This was a game of big plays, or more accurately, a game of big mistakes and missed opportunities. It was a tale of two halves. BAL took the first half, and PIT took the second half.
The biggest play of the game was the 58-yard pass to Antonio Brown to the BAL 4-yd line on a 3rd and 19 play, which was worth 0.46 WPA for the Steelers. Until that pass, BAL, despite its comedy of self-inflicted wounds, still had a 0.60 WP. With a stop there, they would have had 2 minutes to put together a FG drive to break the tie. Earlier in that same drive, Hines Ward caught a 12-yd pass on 3rd and 10, worth 0.22 WPA, which was the second biggest play of the night for PIT. A stop there would have given BAL a firm upper hand as well.
One of the boldest decisions of the playoffs so far had to be the 4th down QB sneak by Roethlisberger early in the 4th quarter. With the score tied at 21, on 4th and less than a yard at the BAL 14, Tomlin passed up the near-sure thing go-ahead FG. For that decision to make sense, the break-even conversion probability would need to be at least 50%. Fortes fortuna adiuvat.
Other notable big plays: The Ravens' three second-half turnovers cost -0.04, -0.16, and -0.22 WPA, totaling -0.42 WPA. The Terrell Suggs strip-sack returned for a TD by an alert Cory Redding cost the Steelers -0.19 WPA.
Well, their luck had to run out sometime. One game proves nothing, even a blow-out like this, but it was hilarious to watch ESPN's Sports Reporters Sunday and see the likes of Lupica and Albom struggle to comprehend such an upset. They threw up all the usual fallacious narrative nonsense: momentum, wanting it more, playing under the big lights. Frankly, I'm not sure what all the excuses were because none of it made sense.
What the numbers have been saying since before mid-season is that GB is really, really good but a bit unlucky, and ATL was average at best but very lucky. Turnover luck plus some very timely unforced miscues by opponents are what gave ATL their #1 seed, and we saw what happened when the football gods stopped smiling on Georgia.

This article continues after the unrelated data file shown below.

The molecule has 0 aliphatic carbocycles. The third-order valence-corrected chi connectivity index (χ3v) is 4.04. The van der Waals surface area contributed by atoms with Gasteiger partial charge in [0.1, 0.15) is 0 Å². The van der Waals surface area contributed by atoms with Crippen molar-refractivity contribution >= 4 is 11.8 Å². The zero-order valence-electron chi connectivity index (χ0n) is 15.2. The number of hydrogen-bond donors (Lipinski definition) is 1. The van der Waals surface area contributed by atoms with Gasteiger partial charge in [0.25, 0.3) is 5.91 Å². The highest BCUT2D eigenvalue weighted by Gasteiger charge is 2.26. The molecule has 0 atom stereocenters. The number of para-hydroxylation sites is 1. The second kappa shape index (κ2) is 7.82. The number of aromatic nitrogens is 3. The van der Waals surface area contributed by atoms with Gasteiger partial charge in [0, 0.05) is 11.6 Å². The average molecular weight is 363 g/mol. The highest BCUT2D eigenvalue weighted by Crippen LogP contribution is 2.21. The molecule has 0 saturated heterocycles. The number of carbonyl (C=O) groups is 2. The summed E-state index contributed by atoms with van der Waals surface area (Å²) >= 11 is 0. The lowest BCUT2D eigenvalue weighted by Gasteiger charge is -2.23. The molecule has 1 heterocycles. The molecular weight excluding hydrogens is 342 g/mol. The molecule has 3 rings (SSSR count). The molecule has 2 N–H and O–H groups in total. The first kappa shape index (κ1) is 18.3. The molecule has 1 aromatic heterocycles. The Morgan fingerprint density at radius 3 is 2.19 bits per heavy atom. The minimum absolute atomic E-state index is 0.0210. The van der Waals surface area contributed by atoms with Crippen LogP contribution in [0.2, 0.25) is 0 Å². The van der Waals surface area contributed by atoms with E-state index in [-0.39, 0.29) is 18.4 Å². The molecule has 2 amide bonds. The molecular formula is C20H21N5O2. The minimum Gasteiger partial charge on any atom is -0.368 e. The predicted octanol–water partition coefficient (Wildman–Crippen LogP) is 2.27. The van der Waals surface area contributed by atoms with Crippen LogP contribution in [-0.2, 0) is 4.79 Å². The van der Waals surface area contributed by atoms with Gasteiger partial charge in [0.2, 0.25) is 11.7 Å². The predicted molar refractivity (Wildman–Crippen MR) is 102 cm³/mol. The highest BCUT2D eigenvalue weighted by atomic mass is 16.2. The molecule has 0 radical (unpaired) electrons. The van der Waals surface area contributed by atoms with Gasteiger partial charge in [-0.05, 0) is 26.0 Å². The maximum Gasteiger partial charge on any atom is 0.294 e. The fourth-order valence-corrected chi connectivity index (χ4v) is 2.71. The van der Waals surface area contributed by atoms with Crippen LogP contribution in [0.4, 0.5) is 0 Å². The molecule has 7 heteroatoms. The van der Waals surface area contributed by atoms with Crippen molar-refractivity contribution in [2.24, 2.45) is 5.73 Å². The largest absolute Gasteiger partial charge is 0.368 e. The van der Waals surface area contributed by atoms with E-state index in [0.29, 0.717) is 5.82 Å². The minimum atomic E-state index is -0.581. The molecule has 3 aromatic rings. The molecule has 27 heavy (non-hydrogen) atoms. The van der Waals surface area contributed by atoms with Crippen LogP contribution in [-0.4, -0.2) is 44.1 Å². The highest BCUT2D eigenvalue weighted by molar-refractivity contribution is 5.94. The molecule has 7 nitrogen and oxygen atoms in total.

Aaron Rodgers' performance was one of the best of his career: 0.50 WPA, 27.0 EPA, and 68.2% Success Rate. Think about what 27 EPA means. It's not just "27 points;" it's 27 net points generated. Another way of looking at it is 27 points above what the average QB contributes.
One note on strategy--I'll credit Mike Smith with going for the onside kick much earlier in the game than most coaches would have. Even down by a boat-load of points, he was still playing to win and didn't care about the final score if he lost. Unfortunately, we can't say that about all the head coaches this weekend. Congratulations, Coach. You're the Advanced NFL Stats Coach of the Week.
This game went according to script, and Pete Carroll read his lines perfectly. Judging from his game plan, I bet his pregame speech went something like, "Let's go out there and try not to be embarrassed too badly!"
SEA's first series of the game: Run, run, pass, punt. Imaginative.
Then on their second possession, after falling behind by 7, SEA starts to throw on 1st down. Two straight conversions and a third down completion gives them a 4th and 1 on the CHI 40. The opponent's 40-yard line is right in the sweet-spot to go for it! Punts are so worthless and conversions are so valuable that the numbers say offenses should be going for it all the way up to 4th and 10.
I'm sure if we asked Pete Carroll why he didn't go for it, he'd say, "I wasn't confident in our ability in short yardage situations." Ok. Then don't make it a goal line dive play. Throw a slant, or a slant & go, or a screen, or a bomb. Anything. Why play into the defense's hands with the dive play? You can't get 1 yd? Then why did you even show up for the game?
Down 21-0 coming out of halftime, SEA dials up it's best stuff on offense. Run for no gain, run for no gain, incomplete pass, punt. Look, here's the deal, Seahawks: You didn't need 3 TDs in the 2nd half. You needed 3 TDs more than whatever CHI is able to score. Run, run, pass, punt ain't gonna do it.